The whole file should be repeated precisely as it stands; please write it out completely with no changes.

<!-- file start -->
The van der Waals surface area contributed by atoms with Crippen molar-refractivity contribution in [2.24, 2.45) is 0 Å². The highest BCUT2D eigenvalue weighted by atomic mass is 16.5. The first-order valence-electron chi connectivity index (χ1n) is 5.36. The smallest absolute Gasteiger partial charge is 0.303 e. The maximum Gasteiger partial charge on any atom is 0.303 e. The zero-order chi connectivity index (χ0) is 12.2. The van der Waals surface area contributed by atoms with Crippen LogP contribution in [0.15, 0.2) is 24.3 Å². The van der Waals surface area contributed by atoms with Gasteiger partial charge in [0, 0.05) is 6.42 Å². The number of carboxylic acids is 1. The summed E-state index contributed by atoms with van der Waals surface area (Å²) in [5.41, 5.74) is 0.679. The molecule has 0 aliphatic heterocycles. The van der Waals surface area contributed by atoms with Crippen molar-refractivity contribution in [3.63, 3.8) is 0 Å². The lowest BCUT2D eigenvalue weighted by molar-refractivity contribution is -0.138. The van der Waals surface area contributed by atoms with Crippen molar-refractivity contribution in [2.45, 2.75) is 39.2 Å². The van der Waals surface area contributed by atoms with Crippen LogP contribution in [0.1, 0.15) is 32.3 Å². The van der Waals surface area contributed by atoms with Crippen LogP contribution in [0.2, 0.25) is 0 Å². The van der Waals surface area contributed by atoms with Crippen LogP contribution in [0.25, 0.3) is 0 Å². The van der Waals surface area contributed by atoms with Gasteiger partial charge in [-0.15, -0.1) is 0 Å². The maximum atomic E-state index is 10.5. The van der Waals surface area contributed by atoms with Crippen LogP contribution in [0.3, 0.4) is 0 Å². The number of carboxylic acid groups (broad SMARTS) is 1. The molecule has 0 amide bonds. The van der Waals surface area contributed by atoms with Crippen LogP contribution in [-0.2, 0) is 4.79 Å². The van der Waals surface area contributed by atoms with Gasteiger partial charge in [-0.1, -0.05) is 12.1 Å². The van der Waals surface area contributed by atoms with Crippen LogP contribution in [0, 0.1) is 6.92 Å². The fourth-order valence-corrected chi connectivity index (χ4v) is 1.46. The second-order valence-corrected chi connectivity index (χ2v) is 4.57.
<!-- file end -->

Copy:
The van der Waals surface area contributed by atoms with Crippen molar-refractivity contribution in [2.24, 2.45) is 0 Å². The highest BCUT2D eigenvalue weighted by atomic mass is 16.5. The first-order valence-electron chi connectivity index (χ1n) is 5.36. The smallest absolute Gasteiger partial charge is 0.303 e. The maximum Gasteiger partial charge on any atom is 0.303 e. The zero-order chi connectivity index (χ0) is 12.2. The van der Waals surface area contributed by atoms with Crippen LogP contribution in [0.15, 0.2) is 24.3 Å². The van der Waals surface area contributed by atoms with Gasteiger partial charge in [0, 0.05) is 6.42 Å². The number of carboxylic acids is 1. The summed E-state index contributed by atoms with van der Waals surface area (Å²) in [5.41, 5.74) is 0.679. The molecule has 0 aliphatic heterocycles. The van der Waals surface area contributed by atoms with Crippen molar-refractivity contribution in [3.63, 3.8) is 0 Å². The lowest BCUT2D eigenvalue weighted by molar-refractivity contribution is -0.138. The van der Waals surface area contributed by atoms with Crippen molar-refractivity contribution in [2.45, 2.75) is 39.2 Å². The van der Waals surface area contributed by atoms with Crippen LogP contribution in [0.1, 0.15) is 32.3 Å². The van der Waals surface area contributed by atoms with Crippen LogP contribution in [0.2, 0.25) is 0 Å². The van der Waals surface area contributed by atoms with Crippen LogP contribution in [0.25, 0.3) is 0 Å². The van der Waals surface area contributed by atoms with Gasteiger partial charge in [-0.15, -0.1) is 0 Å². The maximum atomic E-state index is 10.5. The van der Waals surface area contributed by atoms with Crippen LogP contribution in [0.3, 0.4) is 0 Å². The number of carboxylic acid groups (broad SMARTS) is 1. The molecule has 0 amide bonds. The van der Waals surface area contributed by atoms with Crippen LogP contribution in [-0.2, 0) is 4.79 Å². The van der Waals surface area contributed by atoms with Gasteiger partial charge in [-0.1, -0.05) is 12.1 Å². The van der Waals surface area contributed by atoms with Crippen LogP contribution in [0, 0.1) is 6.92 Å². The fourth-order valence-corrected chi connectivity index (χ4v) is 1.46. The second-order valence-corrected chi connectivity index (χ2v) is 4.57.